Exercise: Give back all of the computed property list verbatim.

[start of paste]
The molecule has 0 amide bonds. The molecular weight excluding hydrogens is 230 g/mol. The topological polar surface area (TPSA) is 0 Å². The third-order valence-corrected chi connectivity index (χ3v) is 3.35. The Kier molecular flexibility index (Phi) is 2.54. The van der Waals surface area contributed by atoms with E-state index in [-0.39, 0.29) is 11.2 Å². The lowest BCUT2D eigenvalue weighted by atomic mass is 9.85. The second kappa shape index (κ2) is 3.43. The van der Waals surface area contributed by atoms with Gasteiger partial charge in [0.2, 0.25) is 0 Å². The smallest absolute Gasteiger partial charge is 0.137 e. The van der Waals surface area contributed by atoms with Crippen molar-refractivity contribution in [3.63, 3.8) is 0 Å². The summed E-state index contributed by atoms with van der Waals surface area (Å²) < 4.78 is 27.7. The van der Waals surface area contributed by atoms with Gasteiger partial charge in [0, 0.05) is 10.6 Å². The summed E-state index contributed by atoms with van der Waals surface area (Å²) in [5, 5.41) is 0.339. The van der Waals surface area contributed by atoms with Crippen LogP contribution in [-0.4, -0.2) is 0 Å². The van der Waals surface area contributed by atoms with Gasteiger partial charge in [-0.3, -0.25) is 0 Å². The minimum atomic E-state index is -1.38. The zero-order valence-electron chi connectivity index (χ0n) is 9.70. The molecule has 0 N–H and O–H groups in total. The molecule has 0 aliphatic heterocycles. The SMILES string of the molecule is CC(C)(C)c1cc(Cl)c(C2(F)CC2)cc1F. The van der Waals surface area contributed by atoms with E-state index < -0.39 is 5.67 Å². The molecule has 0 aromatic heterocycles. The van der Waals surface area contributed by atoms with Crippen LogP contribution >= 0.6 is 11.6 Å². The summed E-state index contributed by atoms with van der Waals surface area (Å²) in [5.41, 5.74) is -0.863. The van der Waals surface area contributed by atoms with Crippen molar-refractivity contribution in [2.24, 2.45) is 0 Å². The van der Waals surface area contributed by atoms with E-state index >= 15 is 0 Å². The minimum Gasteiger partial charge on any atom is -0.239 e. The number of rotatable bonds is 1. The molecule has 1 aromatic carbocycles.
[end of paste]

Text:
The molecule has 0 amide bonds. The molecular weight excluding hydrogens is 230 g/mol. The topological polar surface area (TPSA) is 0 Å². The third-order valence-corrected chi connectivity index (χ3v) is 3.35. The Kier molecular flexibility index (Phi) is 2.54. The van der Waals surface area contributed by atoms with E-state index in [-0.39, 0.29) is 11.2 Å². The lowest BCUT2D eigenvalue weighted by atomic mass is 9.85. The second kappa shape index (κ2) is 3.43. The van der Waals surface area contributed by atoms with Gasteiger partial charge in [0.2, 0.25) is 0 Å². The smallest absolute Gasteiger partial charge is 0.137 e. The van der Waals surface area contributed by atoms with Crippen molar-refractivity contribution in [3.63, 3.8) is 0 Å². The summed E-state index contributed by atoms with van der Waals surface area (Å²) < 4.78 is 27.7. The van der Waals surface area contributed by atoms with Gasteiger partial charge in [0, 0.05) is 10.6 Å². The summed E-state index contributed by atoms with van der Waals surface area (Å²) in [5, 5.41) is 0.339. The van der Waals surface area contributed by atoms with Crippen LogP contribution in [-0.4, -0.2) is 0 Å². The van der Waals surface area contributed by atoms with Gasteiger partial charge in [-0.3, -0.25) is 0 Å². The minimum atomic E-state index is -1.38. The zero-order valence-electron chi connectivity index (χ0n) is 9.70. The molecule has 0 N–H and O–H groups in total. The molecule has 0 aliphatic heterocycles. The SMILES string of the molecule is CC(C)(C)c1cc(Cl)c(C2(F)CC2)cc1F. The van der Waals surface area contributed by atoms with E-state index < -0.39 is 5.67 Å². The molecule has 0 aromatic heterocycles. The van der Waals surface area contributed by atoms with Crippen LogP contribution >= 0.6 is 11.6 Å². The summed E-state index contributed by atoms with van der Waals surface area (Å²) in [5.41, 5.74) is -0.863. The van der Waals surface area contributed by atoms with Crippen molar-refractivity contribution in [2.24, 2.45) is 0 Å². The van der Waals surface area contributed by atoms with E-state index >= 15 is 0 Å². The minimum Gasteiger partial charge on any atom is -0.239 e. The number of rotatable bonds is 1. The molecule has 1 aromatic carbocycles.